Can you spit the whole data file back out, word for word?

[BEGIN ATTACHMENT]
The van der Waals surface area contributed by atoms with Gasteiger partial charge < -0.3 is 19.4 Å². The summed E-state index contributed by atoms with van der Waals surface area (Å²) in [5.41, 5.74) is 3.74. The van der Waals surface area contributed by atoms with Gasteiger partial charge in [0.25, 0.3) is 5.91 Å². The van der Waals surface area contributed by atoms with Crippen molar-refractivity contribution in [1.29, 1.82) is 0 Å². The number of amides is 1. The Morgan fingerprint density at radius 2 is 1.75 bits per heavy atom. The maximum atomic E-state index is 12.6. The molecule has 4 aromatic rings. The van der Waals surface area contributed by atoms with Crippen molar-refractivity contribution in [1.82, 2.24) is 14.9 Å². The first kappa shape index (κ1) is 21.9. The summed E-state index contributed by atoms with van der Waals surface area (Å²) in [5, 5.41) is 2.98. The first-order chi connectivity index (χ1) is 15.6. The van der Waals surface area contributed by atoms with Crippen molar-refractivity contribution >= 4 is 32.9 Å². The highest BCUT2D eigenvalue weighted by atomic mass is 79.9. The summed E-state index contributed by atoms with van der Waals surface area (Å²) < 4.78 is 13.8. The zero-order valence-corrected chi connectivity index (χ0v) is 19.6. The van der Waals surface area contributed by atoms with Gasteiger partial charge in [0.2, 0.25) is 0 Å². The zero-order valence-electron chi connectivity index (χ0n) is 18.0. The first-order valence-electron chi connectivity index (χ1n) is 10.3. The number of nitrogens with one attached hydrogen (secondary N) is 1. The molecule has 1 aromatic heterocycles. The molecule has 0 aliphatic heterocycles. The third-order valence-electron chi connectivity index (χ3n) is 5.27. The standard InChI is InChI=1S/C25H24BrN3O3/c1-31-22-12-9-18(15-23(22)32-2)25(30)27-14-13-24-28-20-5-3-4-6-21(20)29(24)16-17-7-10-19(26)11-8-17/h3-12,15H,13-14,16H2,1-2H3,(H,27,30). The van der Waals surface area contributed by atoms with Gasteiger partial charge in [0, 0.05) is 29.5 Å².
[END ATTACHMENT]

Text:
The van der Waals surface area contributed by atoms with Gasteiger partial charge < -0.3 is 19.4 Å². The summed E-state index contributed by atoms with van der Waals surface area (Å²) in [5.41, 5.74) is 3.74. The van der Waals surface area contributed by atoms with Gasteiger partial charge in [0.25, 0.3) is 5.91 Å². The van der Waals surface area contributed by atoms with Crippen molar-refractivity contribution in [1.29, 1.82) is 0 Å². The number of amides is 1. The Morgan fingerprint density at radius 2 is 1.75 bits per heavy atom. The maximum atomic E-state index is 12.6. The molecule has 4 aromatic rings. The van der Waals surface area contributed by atoms with Crippen molar-refractivity contribution in [1.82, 2.24) is 14.9 Å². The first kappa shape index (κ1) is 21.9. The summed E-state index contributed by atoms with van der Waals surface area (Å²) in [5, 5.41) is 2.98. The first-order chi connectivity index (χ1) is 15.6. The van der Waals surface area contributed by atoms with Crippen molar-refractivity contribution >= 4 is 32.9 Å². The highest BCUT2D eigenvalue weighted by atomic mass is 79.9. The summed E-state index contributed by atoms with van der Waals surface area (Å²) < 4.78 is 13.8. The zero-order valence-corrected chi connectivity index (χ0v) is 19.6. The van der Waals surface area contributed by atoms with Gasteiger partial charge in [0.2, 0.25) is 0 Å². The zero-order valence-electron chi connectivity index (χ0n) is 18.0. The first-order valence-electron chi connectivity index (χ1n) is 10.3. The number of nitrogens with one attached hydrogen (secondary N) is 1. The molecule has 1 aromatic heterocycles. The molecule has 0 aliphatic heterocycles. The third-order valence-electron chi connectivity index (χ3n) is 5.27. The standard InChI is InChI=1S/C25H24BrN3O3/c1-31-22-12-9-18(15-23(22)32-2)25(30)27-14-13-24-28-20-5-3-4-6-21(20)29(24)16-17-7-10-19(26)11-8-17/h3-12,15H,13-14,16H2,1-2H3,(H,27,30). The van der Waals surface area contributed by atoms with Gasteiger partial charge in [0, 0.05) is 29.5 Å².